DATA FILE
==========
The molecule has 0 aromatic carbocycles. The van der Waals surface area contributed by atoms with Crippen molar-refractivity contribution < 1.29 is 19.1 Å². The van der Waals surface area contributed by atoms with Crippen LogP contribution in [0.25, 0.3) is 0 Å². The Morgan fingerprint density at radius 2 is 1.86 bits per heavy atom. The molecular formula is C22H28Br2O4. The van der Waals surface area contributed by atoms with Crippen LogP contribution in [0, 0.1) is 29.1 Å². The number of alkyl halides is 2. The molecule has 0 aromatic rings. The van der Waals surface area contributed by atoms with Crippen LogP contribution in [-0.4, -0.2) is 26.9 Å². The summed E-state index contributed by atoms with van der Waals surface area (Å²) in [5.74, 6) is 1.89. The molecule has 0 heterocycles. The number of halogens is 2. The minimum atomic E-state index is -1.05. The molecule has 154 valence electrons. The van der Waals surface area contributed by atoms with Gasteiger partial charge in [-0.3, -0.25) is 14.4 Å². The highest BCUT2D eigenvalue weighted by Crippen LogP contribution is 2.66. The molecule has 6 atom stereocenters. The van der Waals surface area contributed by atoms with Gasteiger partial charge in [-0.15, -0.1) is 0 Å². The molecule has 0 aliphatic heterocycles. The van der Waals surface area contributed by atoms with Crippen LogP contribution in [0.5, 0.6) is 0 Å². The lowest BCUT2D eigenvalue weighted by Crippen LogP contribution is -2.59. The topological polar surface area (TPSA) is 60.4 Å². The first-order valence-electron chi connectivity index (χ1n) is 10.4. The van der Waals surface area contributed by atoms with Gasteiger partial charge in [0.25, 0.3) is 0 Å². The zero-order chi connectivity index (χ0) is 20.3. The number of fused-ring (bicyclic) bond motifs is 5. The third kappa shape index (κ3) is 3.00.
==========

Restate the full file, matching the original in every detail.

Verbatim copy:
The molecule has 0 aromatic carbocycles. The van der Waals surface area contributed by atoms with Crippen molar-refractivity contribution < 1.29 is 19.1 Å². The van der Waals surface area contributed by atoms with Crippen LogP contribution in [0.25, 0.3) is 0 Å². The Morgan fingerprint density at radius 2 is 1.86 bits per heavy atom. The molecular formula is C22H28Br2O4. The van der Waals surface area contributed by atoms with Crippen LogP contribution in [0, 0.1) is 29.1 Å². The number of alkyl halides is 2. The molecule has 0 aromatic rings. The van der Waals surface area contributed by atoms with Crippen LogP contribution in [-0.4, -0.2) is 26.9 Å². The summed E-state index contributed by atoms with van der Waals surface area (Å²) in [5.74, 6) is 1.89. The molecule has 0 heterocycles. The number of halogens is 2. The minimum atomic E-state index is -1.05. The molecule has 154 valence electrons. The van der Waals surface area contributed by atoms with Gasteiger partial charge in [-0.3, -0.25) is 14.4 Å². The highest BCUT2D eigenvalue weighted by Crippen LogP contribution is 2.66. The molecule has 6 atom stereocenters. The van der Waals surface area contributed by atoms with Gasteiger partial charge in [-0.15, -0.1) is 0 Å². The molecule has 0 aliphatic heterocycles. The van der Waals surface area contributed by atoms with Crippen LogP contribution in [0.5, 0.6) is 0 Å². The lowest BCUT2D eigenvalue weighted by Crippen LogP contribution is -2.59. The topological polar surface area (TPSA) is 60.4 Å². The first-order valence-electron chi connectivity index (χ1n) is 10.4. The van der Waals surface area contributed by atoms with Gasteiger partial charge in [0.25, 0.3) is 0 Å². The zero-order chi connectivity index (χ0) is 20.3. The number of fused-ring (bicyclic) bond motifs is 5. The third kappa shape index (κ3) is 3.00.